Author(s): Heath KJ
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Abstract Fifty patients underwent laryngoscopy with two different cervical spine immobilisation techniques. First the cervical spine was immobilised in a rigid collar with tape across the forehead and sandbags on either side of the neck, then with an assistant providing manual in-line immobilisation. Finally, patients underwent laryngoscopy in the routine intubating position. In 56\% of patients the view of the larynx improved by one grade and in 10\% the view improved by two grades when manual immobilisation was substituted for the collar, tape and sandbags (p < 0.0001). There was a poor view on laryngoscopy (grade 3 or 4) in 64\% of patients when immobilised in a collar, tape and sandbags compared to 22\% of patients undergoing in-line manual immobilisation (p < 0.001). Mouth opening was significantly reduced when patients were wearing cervical collars and this was the main factor contributing to the increased difficulty of laryngoscopy in this particular form of cervical spine immobilisation. It is recommended that manual in-line immobilisation should be the method of choice for cervical spine stabilisation during tracheal intubation.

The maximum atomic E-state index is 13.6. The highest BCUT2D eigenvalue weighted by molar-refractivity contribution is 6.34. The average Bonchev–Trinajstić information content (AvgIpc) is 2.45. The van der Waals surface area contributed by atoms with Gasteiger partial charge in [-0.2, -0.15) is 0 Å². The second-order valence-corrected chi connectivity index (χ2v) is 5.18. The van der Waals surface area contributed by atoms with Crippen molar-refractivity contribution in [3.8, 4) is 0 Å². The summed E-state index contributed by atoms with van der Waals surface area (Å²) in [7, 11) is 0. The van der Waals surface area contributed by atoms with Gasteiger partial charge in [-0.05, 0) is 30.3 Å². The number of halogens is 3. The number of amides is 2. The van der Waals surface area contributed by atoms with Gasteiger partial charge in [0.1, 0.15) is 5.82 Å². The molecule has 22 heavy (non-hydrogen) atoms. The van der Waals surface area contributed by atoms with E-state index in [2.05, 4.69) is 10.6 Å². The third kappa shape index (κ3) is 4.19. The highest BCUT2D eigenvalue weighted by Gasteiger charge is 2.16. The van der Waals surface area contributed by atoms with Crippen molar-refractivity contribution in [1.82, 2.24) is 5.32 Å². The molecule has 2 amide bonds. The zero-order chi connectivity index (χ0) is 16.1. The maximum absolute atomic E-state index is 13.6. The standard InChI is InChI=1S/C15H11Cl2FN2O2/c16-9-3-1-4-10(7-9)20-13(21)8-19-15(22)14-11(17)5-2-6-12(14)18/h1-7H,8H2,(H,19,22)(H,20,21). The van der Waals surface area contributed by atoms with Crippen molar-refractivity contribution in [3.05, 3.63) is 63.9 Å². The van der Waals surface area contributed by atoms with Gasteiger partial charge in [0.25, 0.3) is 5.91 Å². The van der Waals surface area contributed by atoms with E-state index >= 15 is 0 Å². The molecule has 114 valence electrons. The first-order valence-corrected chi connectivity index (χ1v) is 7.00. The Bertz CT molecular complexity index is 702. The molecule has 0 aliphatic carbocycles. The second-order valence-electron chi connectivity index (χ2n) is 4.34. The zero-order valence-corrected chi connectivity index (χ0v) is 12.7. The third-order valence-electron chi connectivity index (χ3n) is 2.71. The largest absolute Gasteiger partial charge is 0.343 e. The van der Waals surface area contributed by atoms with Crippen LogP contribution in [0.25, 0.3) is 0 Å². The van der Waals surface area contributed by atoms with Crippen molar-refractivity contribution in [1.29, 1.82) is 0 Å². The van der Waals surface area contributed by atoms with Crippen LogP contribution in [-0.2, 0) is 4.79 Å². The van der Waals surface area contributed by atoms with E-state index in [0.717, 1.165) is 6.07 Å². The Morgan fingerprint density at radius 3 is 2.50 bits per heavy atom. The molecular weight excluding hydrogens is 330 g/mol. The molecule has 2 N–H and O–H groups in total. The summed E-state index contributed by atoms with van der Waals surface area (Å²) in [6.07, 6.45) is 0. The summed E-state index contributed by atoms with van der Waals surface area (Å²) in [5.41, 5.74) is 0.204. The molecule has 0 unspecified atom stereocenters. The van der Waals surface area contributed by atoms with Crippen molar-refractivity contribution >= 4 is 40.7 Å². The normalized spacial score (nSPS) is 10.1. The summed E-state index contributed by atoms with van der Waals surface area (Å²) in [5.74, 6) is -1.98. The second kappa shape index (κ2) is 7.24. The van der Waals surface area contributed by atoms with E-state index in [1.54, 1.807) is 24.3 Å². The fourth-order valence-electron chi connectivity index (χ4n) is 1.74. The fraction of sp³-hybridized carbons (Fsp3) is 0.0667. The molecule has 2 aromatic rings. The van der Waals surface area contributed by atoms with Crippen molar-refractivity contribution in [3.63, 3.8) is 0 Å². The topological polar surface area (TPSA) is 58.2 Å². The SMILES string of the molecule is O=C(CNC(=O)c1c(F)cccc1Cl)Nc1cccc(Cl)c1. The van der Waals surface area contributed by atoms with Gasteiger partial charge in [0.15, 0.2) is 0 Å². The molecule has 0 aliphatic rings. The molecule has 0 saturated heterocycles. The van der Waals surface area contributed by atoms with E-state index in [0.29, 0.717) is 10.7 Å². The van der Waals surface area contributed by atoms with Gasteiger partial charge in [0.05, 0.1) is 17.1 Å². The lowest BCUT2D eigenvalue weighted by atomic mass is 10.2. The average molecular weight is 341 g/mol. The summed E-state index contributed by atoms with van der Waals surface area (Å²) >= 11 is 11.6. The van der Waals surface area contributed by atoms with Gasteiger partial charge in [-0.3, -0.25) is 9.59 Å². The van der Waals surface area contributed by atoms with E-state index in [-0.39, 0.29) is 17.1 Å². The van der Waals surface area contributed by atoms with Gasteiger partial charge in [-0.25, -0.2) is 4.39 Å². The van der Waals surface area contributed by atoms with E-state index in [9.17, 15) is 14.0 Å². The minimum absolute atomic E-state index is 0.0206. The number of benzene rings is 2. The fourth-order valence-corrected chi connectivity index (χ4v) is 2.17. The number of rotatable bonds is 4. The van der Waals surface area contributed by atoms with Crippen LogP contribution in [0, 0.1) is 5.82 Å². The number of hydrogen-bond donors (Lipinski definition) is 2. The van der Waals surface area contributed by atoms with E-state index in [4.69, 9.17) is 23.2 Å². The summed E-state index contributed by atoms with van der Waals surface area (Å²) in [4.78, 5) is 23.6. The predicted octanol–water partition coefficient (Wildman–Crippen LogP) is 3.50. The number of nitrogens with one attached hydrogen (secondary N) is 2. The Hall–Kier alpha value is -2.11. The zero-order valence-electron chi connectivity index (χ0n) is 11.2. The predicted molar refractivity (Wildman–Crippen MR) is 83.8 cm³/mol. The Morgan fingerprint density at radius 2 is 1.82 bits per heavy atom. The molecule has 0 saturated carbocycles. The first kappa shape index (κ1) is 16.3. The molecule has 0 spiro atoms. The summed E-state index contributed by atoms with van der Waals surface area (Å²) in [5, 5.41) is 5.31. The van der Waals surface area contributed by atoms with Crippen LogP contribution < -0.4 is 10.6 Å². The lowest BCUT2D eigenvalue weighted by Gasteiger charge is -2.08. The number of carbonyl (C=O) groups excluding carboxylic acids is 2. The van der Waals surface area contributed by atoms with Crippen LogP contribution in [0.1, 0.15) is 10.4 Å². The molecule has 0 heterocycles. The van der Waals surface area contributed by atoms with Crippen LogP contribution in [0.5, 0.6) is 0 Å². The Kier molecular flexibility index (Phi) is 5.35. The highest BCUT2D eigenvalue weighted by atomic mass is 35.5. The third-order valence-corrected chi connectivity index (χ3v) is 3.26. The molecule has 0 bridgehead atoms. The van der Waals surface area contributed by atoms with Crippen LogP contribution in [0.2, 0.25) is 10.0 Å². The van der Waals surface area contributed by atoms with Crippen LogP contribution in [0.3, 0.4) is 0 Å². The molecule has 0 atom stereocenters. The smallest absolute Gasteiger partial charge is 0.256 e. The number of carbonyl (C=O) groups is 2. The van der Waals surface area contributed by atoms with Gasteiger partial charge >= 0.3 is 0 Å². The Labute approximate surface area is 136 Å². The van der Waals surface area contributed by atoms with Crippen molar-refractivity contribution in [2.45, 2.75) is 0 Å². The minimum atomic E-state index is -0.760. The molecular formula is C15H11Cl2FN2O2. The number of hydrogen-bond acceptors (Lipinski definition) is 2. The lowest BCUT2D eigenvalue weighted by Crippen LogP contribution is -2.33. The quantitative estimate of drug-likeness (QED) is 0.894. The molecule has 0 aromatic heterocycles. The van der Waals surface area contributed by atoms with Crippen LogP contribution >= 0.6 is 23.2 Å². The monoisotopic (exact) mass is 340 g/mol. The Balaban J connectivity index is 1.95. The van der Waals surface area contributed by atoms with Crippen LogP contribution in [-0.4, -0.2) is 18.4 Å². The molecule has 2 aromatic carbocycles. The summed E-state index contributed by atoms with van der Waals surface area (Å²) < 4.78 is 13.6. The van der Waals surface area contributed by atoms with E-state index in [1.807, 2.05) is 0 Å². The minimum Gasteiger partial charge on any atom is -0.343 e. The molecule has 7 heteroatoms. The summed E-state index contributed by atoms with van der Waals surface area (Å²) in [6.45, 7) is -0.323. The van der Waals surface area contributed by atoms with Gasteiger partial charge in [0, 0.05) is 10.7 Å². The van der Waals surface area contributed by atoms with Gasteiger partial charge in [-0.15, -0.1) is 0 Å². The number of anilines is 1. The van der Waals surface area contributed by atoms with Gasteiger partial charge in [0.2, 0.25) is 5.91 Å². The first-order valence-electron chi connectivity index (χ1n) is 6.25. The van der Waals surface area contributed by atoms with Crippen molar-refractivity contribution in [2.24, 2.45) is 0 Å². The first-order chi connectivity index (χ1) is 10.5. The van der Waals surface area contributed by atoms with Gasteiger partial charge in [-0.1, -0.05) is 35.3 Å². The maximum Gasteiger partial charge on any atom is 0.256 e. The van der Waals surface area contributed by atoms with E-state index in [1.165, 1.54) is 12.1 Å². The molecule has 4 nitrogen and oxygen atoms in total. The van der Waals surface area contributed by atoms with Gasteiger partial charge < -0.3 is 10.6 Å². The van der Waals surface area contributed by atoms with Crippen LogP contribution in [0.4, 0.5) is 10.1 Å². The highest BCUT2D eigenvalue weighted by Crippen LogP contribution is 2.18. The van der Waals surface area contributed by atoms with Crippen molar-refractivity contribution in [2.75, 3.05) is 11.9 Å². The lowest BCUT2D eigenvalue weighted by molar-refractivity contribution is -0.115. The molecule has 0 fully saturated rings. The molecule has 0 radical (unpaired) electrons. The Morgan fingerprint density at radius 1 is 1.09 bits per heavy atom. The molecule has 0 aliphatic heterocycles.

This article was published in Anaesthesia
and referenced in Journal of Anesthesia & Clinical Research